For Reel


Sing Street (2016)
May 28, 2016, 7:08 pm
Filed under: Reviews | Tags: , ,

Director: John Carney
4.5 Stars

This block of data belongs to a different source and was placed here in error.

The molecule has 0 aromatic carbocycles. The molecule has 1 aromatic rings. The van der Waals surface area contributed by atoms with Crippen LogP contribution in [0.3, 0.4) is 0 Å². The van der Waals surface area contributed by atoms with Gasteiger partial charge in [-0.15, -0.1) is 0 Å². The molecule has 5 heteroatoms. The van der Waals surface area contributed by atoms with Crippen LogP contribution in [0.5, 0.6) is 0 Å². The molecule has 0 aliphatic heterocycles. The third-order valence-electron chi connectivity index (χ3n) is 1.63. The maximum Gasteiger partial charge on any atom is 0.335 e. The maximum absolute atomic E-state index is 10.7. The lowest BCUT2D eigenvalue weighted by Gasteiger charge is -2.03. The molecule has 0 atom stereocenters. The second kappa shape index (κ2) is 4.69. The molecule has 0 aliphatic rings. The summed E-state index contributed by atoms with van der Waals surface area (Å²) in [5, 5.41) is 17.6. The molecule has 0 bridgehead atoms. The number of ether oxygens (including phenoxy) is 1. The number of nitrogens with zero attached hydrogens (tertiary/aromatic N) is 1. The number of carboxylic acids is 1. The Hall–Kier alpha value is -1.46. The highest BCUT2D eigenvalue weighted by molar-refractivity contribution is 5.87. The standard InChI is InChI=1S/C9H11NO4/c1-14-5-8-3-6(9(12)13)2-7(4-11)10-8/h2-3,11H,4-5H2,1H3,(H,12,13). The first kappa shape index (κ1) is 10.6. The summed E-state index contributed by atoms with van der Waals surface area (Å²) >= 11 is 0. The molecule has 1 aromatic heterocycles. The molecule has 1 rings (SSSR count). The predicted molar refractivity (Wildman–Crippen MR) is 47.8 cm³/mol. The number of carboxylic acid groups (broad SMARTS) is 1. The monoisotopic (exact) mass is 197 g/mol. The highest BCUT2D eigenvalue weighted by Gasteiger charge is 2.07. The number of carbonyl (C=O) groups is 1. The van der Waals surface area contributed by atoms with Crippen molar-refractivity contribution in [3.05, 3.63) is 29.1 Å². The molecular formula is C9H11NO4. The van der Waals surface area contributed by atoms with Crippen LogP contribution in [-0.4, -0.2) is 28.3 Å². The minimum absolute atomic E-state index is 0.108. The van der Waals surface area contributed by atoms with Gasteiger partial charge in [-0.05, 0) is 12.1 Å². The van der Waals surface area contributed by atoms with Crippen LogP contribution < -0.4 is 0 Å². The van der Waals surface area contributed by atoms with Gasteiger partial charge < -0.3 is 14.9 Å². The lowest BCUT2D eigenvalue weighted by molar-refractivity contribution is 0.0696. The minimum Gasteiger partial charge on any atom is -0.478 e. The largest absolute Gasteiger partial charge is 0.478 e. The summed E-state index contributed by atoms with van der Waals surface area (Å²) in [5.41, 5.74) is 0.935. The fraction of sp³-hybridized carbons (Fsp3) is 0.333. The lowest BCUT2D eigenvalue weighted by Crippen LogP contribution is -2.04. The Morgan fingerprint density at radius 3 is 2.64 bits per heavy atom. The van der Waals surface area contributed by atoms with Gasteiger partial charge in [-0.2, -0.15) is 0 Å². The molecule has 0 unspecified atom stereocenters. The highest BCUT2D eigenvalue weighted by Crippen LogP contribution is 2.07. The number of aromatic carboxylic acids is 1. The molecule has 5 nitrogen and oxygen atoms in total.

Sing StreetEven if writer-director John Carney has maintained a fixation on music as a way of bringing people together, his latest film feels very different from where he started with Once. Whereas his first feature was a small, quiet drama that hit its emotional notes slyly, Sing Street embraces the artifice and self-consciousness of 1980s entertainment—both the irresistibly corny harmonies of the pop songs and the fantastical, romanticized version of what it means to find oneself. Only through this lens is the third act tolerable, which reaches an emotional apex and asks audience to stay at that point for another few sequences. If the ending is the only part that doesn’t entirely work, just about everything else does—the music is terrific, and the young actors are wisely cast, giving shorthand characterizations just through their appearances. But the best thing about Sing Street is that, at its heart, it is a film about family. The ending title card dedicates the film to brothers everywhere, and sure enough the relationship between the young protagonist (Ferdia Walsh-Peelo) and his intellectual, stagnating brother (Jack Reynor) has a beautiful sense of tenderness. Furthermore, if the bickering parents (Aidan Gillen and Maria Doyle Kennedy) seem too-glossed over for much of the running time, there is a concluding grace note that carries with it a deep sense of empathy. Even at his most overtly sentimental, Carney is an unmistakably proficient storyteller, who in a single shot can allow one to understand the most complex of relationship dynamics.

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